We all had our fair share of database we were locked out of, because a user added himself and no other users to a database. In that case, we have 3 options to gain access to the database.

One of the possibilities I’ll describe is using Powershell, however, if you have multiple version installed, you might run into problems with the cmdlet client version. How to work around this, I’ll describe here as well.

Option 1: Asking a user which has permission to add your user

This is probably the most easy way to gain access. Although at times, it might be hard to find who actually has access. In that case, or if that user is on leave, you might want to look into the other 2 options.

Option 2: Removing all users and restarting the NST

Another option, is to remove all users through SQL and restarting the NST. This way, no users are defined, and everyone has permission to access the database.

This is already described by other bloggers, such as Waldo in this post.

Downside to this, you will lose all permission that were set, so not always something you want.

Option 3: Add a user using Powershell

On the NST using the NavAdminTool.PS1, you have some cmdlets which let you add users and permissions:

  • New-NavServerUser
  • New-NavServerUserPermissionSet

First, you’ll need to start Powershell (or IDE) as administrator, on the machine the NST is installed. Optionally, you start the Dynamics NAV Administration Shell directly.

If you didn’t start the Administration Shell, you will need to import the module NavAdminTool.PS1. This can be found in the service folder. Basically, you will run the following command:

Import-Module "${env:ProgramFiles}\Microsoft Dynamics NAV\80\Service\NavAdminTool.ps1"

env:ProgramFiles will be replaced by the program files folder.

First step is to add a user. Most of the time, I add a windows account, I will also need to supply the server instance:

New-NavServerUser -WindowsAccount 'domain\user' -ServerInstance InstanceName

Next, I’ll add permissions to the user. Again, I will need to supply a user and a server instance, as well as a permission set:

New-NavServerUserPermissionSet -WindowsAccount 'domain\user' -ServerInstance InstanceName -PermissionSetId SUPER

The permission set ID is just the name of the role, in this case, I added the SUPER role for my user.

Both cmdlets have some extra parameters you can use, such as Tenant, …

So far so good, but if you have multiple NST version installed, you might get an error claiming you have a wrong client version, or even “The Microsoft Dynamics NAV Admin can only manage version X.X or later…..”

1 thing you could try is to Import-Module of the NavAdminTool.PS1 of the NST folder you wish to access.
However, this will probably not even work. Here’s why.

After editing the NavAdminTool.PS1, I found this:

$nstPath = "HKLM:\SOFTWARE\Microsoft\Microsoft Dynamics NAV\80\Service"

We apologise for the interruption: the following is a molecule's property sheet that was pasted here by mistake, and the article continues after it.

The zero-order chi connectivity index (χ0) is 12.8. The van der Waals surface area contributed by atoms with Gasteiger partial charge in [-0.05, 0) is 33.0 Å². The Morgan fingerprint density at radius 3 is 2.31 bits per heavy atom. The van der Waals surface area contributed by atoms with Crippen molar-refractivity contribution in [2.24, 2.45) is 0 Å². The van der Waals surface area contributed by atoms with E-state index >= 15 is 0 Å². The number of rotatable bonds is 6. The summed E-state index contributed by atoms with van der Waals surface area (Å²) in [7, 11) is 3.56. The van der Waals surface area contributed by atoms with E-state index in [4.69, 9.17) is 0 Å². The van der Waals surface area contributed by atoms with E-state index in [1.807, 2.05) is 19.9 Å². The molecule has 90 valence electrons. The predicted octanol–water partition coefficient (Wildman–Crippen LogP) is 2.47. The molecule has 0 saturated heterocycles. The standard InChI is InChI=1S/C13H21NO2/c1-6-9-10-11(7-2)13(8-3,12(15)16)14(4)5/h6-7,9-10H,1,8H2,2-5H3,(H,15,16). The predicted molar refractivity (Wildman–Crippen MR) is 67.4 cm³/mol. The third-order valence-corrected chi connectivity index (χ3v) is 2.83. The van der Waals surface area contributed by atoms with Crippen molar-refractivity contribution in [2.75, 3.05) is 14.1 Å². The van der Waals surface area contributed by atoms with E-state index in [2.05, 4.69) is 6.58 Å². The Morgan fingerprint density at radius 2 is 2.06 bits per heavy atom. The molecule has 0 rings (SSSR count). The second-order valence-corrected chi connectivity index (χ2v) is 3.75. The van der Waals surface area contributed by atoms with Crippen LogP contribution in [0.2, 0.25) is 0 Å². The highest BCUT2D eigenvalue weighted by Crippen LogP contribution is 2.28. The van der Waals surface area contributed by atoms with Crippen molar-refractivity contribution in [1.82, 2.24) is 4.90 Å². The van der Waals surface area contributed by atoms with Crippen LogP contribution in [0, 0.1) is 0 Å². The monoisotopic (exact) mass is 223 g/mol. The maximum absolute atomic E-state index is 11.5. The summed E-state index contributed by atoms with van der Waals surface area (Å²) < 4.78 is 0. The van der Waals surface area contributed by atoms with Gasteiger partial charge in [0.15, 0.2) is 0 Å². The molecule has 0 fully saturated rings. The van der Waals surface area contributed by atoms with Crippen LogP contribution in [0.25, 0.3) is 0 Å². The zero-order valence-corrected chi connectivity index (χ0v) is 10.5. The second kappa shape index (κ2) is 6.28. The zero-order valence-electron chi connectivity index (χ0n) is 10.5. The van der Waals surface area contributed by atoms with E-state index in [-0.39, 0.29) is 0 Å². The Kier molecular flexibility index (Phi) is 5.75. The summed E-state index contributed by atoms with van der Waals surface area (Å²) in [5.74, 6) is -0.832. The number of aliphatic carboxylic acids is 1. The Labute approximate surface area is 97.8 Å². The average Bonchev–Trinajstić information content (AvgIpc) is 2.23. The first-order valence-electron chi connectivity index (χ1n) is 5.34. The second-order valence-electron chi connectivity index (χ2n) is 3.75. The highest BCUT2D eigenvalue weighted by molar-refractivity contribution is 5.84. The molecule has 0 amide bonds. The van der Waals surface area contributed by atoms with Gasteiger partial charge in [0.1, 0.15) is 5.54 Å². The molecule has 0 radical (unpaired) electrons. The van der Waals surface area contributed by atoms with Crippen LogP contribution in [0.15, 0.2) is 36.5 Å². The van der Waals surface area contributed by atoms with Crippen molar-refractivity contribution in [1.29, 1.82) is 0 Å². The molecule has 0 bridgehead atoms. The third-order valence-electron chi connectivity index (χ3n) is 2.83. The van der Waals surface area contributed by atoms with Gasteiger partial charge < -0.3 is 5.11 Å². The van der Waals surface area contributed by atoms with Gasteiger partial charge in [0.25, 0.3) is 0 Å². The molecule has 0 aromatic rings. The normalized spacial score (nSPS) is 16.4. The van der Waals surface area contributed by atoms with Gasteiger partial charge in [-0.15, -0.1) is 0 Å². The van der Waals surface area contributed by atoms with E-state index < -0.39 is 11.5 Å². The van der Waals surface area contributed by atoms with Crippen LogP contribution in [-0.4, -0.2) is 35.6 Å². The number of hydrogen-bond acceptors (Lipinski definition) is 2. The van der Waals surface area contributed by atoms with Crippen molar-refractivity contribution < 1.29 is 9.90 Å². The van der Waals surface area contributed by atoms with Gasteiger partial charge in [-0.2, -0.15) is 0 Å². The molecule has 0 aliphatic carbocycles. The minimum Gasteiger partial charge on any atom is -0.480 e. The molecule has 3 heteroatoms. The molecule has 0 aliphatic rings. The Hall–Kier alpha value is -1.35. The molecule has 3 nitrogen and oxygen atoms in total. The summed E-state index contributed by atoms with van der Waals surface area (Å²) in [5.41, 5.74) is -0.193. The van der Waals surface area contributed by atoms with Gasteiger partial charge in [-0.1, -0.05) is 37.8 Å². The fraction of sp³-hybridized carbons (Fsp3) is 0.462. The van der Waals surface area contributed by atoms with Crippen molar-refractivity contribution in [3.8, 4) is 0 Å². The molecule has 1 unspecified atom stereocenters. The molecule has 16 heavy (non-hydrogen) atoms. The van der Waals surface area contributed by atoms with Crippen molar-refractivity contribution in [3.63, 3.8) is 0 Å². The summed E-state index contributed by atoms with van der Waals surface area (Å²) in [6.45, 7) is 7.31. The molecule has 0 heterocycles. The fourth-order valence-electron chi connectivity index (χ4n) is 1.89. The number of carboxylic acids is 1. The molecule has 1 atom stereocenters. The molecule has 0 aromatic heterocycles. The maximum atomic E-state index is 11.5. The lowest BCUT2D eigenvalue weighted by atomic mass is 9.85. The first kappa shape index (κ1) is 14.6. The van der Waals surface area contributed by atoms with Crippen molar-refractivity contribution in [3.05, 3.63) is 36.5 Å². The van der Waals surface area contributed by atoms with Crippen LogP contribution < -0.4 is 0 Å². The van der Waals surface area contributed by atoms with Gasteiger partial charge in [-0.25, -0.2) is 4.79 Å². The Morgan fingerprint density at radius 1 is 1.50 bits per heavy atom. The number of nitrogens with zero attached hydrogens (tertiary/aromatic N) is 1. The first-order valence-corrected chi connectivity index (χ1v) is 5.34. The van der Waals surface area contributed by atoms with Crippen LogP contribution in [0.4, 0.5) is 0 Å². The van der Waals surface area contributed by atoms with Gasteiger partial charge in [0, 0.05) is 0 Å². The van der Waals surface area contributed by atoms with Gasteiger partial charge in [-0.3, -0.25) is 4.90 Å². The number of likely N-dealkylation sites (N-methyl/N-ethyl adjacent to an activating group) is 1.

$managementDllPath = Join-Path (Get-ItemProperty -path $nstPath).Path '\Microsoft.Dynamics.Nav.Management.dll'
  
# First try to import the management module
Import-Module $managementDllPath -ErrorVariable errorVariable -ErrorAction SilentlyContinue

The Powershell module will always read the registry for the installed version, and take that dll…
So as we can read a bit further into the script, we can just Import-Module of the DLL directly. You will only not get a list of the imported commands.

Import-Module PATHTOMYNSTFOLDER\Microsoft.Dynamics.Nav.Management.dll

Or, if you want to be a bit more easy, you can you the function I created with a fellow colleague below:

function Load-NAVServiceDLL
{
    param([string] $ServerInstance)
    
    Remove-Module Microsoft.Dynamics.Nav.Management -Force -ErrorAction SilentlyContinue    

    $path = ([string](Get-WmiObject win32_service | ?{$_.Name.ToString().ToUpper() -like "*NavServer*$ServerInstance*"} | select PathName).PathName).ToUpper()
    $shortPath = $path.Substring(0,$path.IndexOf("EXE") + 3)
    if ($shortPath.StartsWith('"'))
    {
        $shortPath = $shortPath.Remove(0,1)
    }

    $PowerShellDLL = (Get-ChildItem -Path ((Get-ChildItem $ShortPath).Directory.FullName) "Microsoft.Dynamics.Nav.Management.DLL").FullName
            
    write-host "`nWelcome to the Server Admin Tool Shell!"
    write-host "For a complete list of Server cmdlets type`n"

    # Register Microsoft Dynamics NAV Management DLL
    Import-Module $PowerShellDLL -Force 

    write-host -fore Yellow "Get-Command -Module Microsoft.Dynamics.Nav.Management`n"

    # Print available commands
    Get-Command -Module Microsoft.Dynamics.Nav.Management 
}

This function can be used with partial NST names:

Load-NAVServiceDLL -ServerInstance PartOfInstance

1 side node though. You cannot run the Import-Module multiple times for the same module (or different version) during the same session. It appears that Powershell keeps using the first imported version, and ignoring the latest you actually selected.